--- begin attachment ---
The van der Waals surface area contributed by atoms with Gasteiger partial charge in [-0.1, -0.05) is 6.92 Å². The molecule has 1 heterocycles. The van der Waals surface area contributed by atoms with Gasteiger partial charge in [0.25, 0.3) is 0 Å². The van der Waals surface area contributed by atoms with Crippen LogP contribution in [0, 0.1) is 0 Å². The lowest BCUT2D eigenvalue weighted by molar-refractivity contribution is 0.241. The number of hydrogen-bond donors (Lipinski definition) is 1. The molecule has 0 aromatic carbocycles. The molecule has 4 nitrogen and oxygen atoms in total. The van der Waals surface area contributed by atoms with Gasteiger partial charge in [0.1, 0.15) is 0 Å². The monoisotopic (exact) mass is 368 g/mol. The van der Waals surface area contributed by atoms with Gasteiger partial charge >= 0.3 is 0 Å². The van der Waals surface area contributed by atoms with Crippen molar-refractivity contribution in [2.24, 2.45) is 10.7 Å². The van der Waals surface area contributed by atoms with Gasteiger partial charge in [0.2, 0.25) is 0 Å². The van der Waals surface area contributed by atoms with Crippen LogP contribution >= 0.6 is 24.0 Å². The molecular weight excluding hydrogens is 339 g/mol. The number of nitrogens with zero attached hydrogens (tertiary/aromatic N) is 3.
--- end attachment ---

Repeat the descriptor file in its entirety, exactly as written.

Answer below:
The van der Waals surface area contributed by atoms with Gasteiger partial charge in [-0.1, -0.05) is 6.92 Å². The molecule has 1 heterocycles. The van der Waals surface area contributed by atoms with Gasteiger partial charge in [0.25, 0.3) is 0 Å². The van der Waals surface area contributed by atoms with Crippen LogP contribution in [0, 0.1) is 0 Å². The lowest BCUT2D eigenvalue weighted by molar-refractivity contribution is 0.241. The number of hydrogen-bond donors (Lipinski definition) is 1. The molecule has 0 aromatic carbocycles. The molecule has 4 nitrogen and oxygen atoms in total. The van der Waals surface area contributed by atoms with Gasteiger partial charge in [0.1, 0.15) is 0 Å². The monoisotopic (exact) mass is 368 g/mol. The van der Waals surface area contributed by atoms with Gasteiger partial charge >= 0.3 is 0 Å². The van der Waals surface area contributed by atoms with Crippen molar-refractivity contribution in [2.24, 2.45) is 10.7 Å². The van der Waals surface area contributed by atoms with Gasteiger partial charge in [0.2, 0.25) is 0 Å². The van der Waals surface area contributed by atoms with Crippen LogP contribution >= 0.6 is 24.0 Å². The molecular weight excluding hydrogens is 339 g/mol. The number of nitrogens with zero attached hydrogens (tertiary/aromatic N) is 3.